Business as usual? / Columns / The Foreigner

Business as usual?. The end of the world did not quite happen as planned. We are doing impressively well as a species in continuing where the Mayans allegedly left off. 2012 was yet again a wild year for disasters, including in rich countries. Floods pummelled Norway and the UK while tornadoes cut swathes across the U.S. midwest. Hundreds of thousands were evacuated from New York City as a hurricane bore down for the second year in a row. Volcanoes disrupted flights in New Zealand.

climatechange, norwayenvironment



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Business as usual?

Published on Tuesday, 1st January, 2013 at 10:10 under the columns category, by Ilan Kelman.

The end of the world did not quite happen as planned. We are doing impressively well as a species in continuing where the Mayans allegedly left off.

Sustainability
Will we do better with sustainable practices in 2013?Sustainability
Photo: Ilan Kelman


2012 was yet again a wild year for disasters, including in rich countries. Floods pummelled Norway and the UK while tornadoes cut swathes across the U.S. midwest.

Hundreds of thousands were evacuated from New York City as a hurricane bore down for the second year in a row. Volcanoes disrupted flights in New Zealand.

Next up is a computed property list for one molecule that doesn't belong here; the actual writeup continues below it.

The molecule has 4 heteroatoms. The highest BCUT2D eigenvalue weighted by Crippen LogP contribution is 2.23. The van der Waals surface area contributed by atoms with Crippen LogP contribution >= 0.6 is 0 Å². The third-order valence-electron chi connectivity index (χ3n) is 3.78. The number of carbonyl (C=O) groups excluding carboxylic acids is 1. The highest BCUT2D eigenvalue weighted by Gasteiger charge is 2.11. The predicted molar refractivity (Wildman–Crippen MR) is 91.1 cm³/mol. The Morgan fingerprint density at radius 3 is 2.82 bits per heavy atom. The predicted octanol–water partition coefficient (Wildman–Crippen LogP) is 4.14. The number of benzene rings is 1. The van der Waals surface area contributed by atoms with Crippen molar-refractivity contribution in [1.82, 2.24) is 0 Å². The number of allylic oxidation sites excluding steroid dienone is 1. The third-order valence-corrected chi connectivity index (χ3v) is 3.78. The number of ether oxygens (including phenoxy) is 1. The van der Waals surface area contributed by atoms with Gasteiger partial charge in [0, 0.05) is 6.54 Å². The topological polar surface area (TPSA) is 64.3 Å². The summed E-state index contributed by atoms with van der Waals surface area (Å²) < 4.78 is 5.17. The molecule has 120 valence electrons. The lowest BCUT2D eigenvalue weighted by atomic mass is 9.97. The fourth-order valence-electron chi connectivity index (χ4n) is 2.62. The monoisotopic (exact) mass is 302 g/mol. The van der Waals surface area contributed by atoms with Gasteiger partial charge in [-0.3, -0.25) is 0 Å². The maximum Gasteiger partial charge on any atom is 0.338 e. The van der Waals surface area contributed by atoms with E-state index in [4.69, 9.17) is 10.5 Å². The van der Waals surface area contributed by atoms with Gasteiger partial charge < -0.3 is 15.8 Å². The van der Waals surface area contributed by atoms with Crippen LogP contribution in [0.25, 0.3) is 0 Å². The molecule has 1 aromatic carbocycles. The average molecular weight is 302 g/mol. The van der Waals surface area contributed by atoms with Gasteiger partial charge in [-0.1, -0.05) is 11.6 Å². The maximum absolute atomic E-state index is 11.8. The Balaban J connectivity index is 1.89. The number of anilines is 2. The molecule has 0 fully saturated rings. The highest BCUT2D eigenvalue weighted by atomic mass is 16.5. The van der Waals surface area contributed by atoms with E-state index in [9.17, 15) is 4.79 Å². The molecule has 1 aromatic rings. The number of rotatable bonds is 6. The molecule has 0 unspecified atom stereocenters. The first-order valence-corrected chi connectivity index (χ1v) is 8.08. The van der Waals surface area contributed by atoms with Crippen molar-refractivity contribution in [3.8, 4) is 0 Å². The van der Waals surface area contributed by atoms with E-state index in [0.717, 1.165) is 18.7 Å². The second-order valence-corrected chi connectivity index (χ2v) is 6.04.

Ho hum. Same story as always. Move along, nothing new here to see. Besides, Australia was declared drought-free in May for the first time in a decade.

So why worry?

Because of what happens behind the headlines that captures our attention for a day or two. Because the "business as usual" disaster of continuing human vulnerability and environmental destruction is far more frightening than the disasters we remember.

Abject poverty continues in Delhi's slums and American inner cities. Governments continue to eviscerate social services. Those who can afford to pay tax continue to campaign for lower rates.

Greenhouse gas emissions continue to rise. The world continues to avoid an effective climate change treaty. Oil companies, including from Norway, continue to aggressively seek new fossil fuel reserves to extract.

Budget airline profits continue to rise. Executive payouts and bonuses across many sectors continue to be more than most people earn over their entire lifetime.

There is indeed plenty of money around to solve our problems. That money is allocated elsewhere.

None of this portends the end of the world in 2013. It is simply "ho hum, nothing new here" again.

Alternatively, it brings the chance to use the New Year to change our ways.

Dr. Ilan Kelman is a Senior Research Fellowat the Center for International Climate and Environmental Research - Oslo (CICERO).



Published on Tuesday, 1st January, 2013 at 10:10 under the columns category, by Ilan Kelman.

This post has the following tags: climatechange, norwayenvironment.





  
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